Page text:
About:

Documenting the quest to track down everything written by (and written about) the poet, translator, critic, and radio dramatist, Henry Reed.

An obsessive, armchair attempt to assemble a comprehensive bibliography, not just for the work of a poet, but for his entire life.

Read "Naming of Parts."

Henry Reed Henry Reed
Henry Reed Henry Reed
Henry Reed, ca. 1960


Contact:


Reeding:

I Capture the Castle: A girl and her family struggle to make ends meet in an old English castle.
Dusty Answer: Young, privileged, earnest Judith falls in love with the family next door.
The Heat of the Day: In wartime London, a woman finds herself caught between two men.


Elsewhere:

Books

Libraries

Weblogs, etc.


«  14 Things I Learned Researching at Library of Congress  »

Reeding Lessons: the Henry Reed research blog

26.11.2021


14 Things I Learned Researching at Library of Congress


LoC book request
  • Taking the Metro Blue Line from Franconia-Springfield, it's quicker to transfer to the Yellow into L'Enfant Plaza, and get back on the Blue or Orange Lines to Capitol South.
  • Reader Registration is in the Madison Building off Independence Ave., requires everything short of a DNA sample, and offers less-than-helpful research guidance.
  • Get a map.
  • The tunnels connecting the buildings are in the basement, which is the "C" button (for cellar) in the elevators. The Jefferson cloakroom is on "G" (for ground floor).
  • You can take fewer belongings into the main reading room than you can visiting Hannibal Lector. Wear a sweater, 'cause you can't keep your coat.
  • The Reference librarians working the Main Reading Room know their stuff, but the book service attendants at the Central Desk have the inside skinny.
  • Call numbers B-F, N and P are kept in Jefferson; A, G, H, J, L, Q-V and Z are in Adams. You can get books transferred between buildings, but it takes an additional half-hour (on top of 45 minutes). Put in a request at Adams (red slips), walk to Jefferson, place requests there (blue slips, see below), and go back to Adams. Alternately, get everything sent to Adams. better reader-to-photocopier ratio.
  • Bring a ballpoint, because all they have are those ridiculous little library golf-pencils with no erasers.
  • You can pretty much wander the halls at will, and it's easy to get lost looking for a restroom or water bubbler. Their signage sucks (exit → ← exit), but the ceilings in the main halls are color-coded.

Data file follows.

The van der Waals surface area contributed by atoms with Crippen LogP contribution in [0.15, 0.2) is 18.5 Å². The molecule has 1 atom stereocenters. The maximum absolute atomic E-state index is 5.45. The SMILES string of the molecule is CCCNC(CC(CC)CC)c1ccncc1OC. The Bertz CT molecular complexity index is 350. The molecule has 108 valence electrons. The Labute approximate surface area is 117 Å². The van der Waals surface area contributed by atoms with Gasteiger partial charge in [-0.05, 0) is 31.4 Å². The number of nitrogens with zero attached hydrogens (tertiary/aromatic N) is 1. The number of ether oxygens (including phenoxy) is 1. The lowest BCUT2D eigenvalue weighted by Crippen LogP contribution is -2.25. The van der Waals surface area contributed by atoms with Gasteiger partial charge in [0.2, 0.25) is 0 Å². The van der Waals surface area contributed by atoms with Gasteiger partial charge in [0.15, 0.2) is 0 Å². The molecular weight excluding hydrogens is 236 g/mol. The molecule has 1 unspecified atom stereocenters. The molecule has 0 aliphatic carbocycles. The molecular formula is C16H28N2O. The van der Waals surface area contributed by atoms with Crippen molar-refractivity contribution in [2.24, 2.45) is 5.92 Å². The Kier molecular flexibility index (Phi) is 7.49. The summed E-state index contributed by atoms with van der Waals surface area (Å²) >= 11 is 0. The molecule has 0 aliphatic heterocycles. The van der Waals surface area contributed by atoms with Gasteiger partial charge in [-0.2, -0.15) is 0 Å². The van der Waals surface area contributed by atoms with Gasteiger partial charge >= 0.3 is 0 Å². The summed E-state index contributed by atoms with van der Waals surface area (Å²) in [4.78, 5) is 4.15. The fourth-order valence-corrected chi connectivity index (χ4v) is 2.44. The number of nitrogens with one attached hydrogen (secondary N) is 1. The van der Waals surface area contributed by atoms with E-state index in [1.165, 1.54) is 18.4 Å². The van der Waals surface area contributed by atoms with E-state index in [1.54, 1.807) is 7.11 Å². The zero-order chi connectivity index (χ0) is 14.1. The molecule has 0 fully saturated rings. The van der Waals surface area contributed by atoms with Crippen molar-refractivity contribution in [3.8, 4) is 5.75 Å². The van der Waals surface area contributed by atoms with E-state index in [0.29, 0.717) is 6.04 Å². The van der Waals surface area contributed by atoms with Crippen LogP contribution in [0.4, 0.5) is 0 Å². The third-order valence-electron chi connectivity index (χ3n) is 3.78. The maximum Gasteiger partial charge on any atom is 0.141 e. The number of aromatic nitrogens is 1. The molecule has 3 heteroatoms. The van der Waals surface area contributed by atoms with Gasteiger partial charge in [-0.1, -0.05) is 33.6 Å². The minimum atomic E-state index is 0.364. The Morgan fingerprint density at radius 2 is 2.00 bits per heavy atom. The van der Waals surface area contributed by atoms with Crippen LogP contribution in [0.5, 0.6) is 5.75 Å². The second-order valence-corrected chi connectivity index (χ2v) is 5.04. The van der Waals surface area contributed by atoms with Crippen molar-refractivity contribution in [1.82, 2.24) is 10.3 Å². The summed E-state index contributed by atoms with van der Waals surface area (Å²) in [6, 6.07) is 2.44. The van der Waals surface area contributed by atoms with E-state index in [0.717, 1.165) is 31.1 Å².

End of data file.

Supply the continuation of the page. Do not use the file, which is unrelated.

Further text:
• Rare Books is closed on Saturdays.
  • There's a photocopy card vending machine in the Jefferson cloakroom. Copies are 20 per page!
  • Main Reading Room copiers? enter, alcove 7. exit, alcove 8. They have a scanner. Someone will be using the scanner to unselfconsciously image an entire two hundred-year-old dictionary, and there will be a lengthy queue of murderous stares.
  • Ten years ago, I went to the LoC to get copies of uncollected J.D. Salinger short stories that mention Holden Morrisey Caulfield ("Last Day of the Last Furlough," Sat. Eve. Post, 15 July 1944. "Slight Rebellion Off Madison," New Yorker, 21 Dec. 1946). The photocopy card I bought back then still works. Not only did it still work, it still had $7.55 left on it!
  • Don't count on finding a hotdog or pretzel vendor outside. Bullfeathers is close by (but they don't have grape soda).


Add Notation:

Name:
E-mail:
Webpage:

Notation for "14 Things I Learned Researching at Library of Congress":
Allowed: <a> <em> <strong>
What is Henry Reed's first name?

1532. Vallette, Jacques. "Grand-Bretagne," Mercure de France, no. 1001 (1 January 1947): 157-158.
A contemporary French language review of Reed's A Map of Verona.



1st lesson:

Reed, Henry (1914-1986). Born: Birmingham, England, 22 February 1914; died: London, 8 December 1986.

Education: MA, University of Birmingham, 1936. Served: RAOC, 1941-42; Foreign Office, Bletchley Park, 1942-1945. Freelance writer: BBC Features Department, 1945-1980.

Author of: A Map of Verona: Poems (1946)
The Novel Since 1939 (1946)
Moby Dick: A Play for Radio from Herman Melville's Novel (1947)
Lessons of the War (1970)
Hilda Tablet and Others: Four Pieces for Radio (1971)
The Streets of Pompeii and Other Plays for Radio (1971)
Collected Poems (1991, 2007)
The Auction Sale (2006)


Search:



LibraryThing


Recent tags:


Posts of note:



Archives:

Current
May 2021
February 2021
January 2021
October 2020
March 2020
January 2020
November 2019
October 2019
June 2019
May 2019
April 2019
March 2019
February 2019
December 2018
May 2018
April 2018
January 2018
February 2017
January 2017
October 2016
September 2016
February 2016
December 2015
August 2015
July 2015
May 2015
March 2015
December 2014
June 2014
April 2014
December 2013
November 2013
October 2013
September 2013
August 2013
July 2013
June 2013
May 2013
April 2013
January 2013
December 2012
October 2012
September 2012
July 2012
June 2012
April 2012
February 2012
January 2012
December 2011
November 2011
October 2011
September 2011
July 2011
June 2011
May 2011
April 2011
March 2011
February 2011
January 2011
December 2010
July 2010
June 2010
April 2010
March 2010
February 2010
January 2010
December 2009
November 2009
October 2009
August 2009
July 2009
June 2009
May 2009
April 2009
March 2009
February 2009
January 2009
December 2008
November 2008
October 2008
September 2008
August 2008
July 2008
June 2008
May 2008
April 2008
March 2008
February 2008
January 2008
October 2007
September 2007
August 2007
July 2007
June 2007
May 2007
April 2007
March 2007
February 2007
January 2007
December 2006
November 2006
October 2006
September 2006
August 2006
July 2006
June 2006
May 2006
April 2006
March 2006
February 2006
January 2006
December 2005
November 2005
October 2005
September 2005
August 2005
July 2005
June 2005
May 2005
April 2005
March 2005
December 2004
October 2004
March 2004
January 2004
December 2003


Marginalia: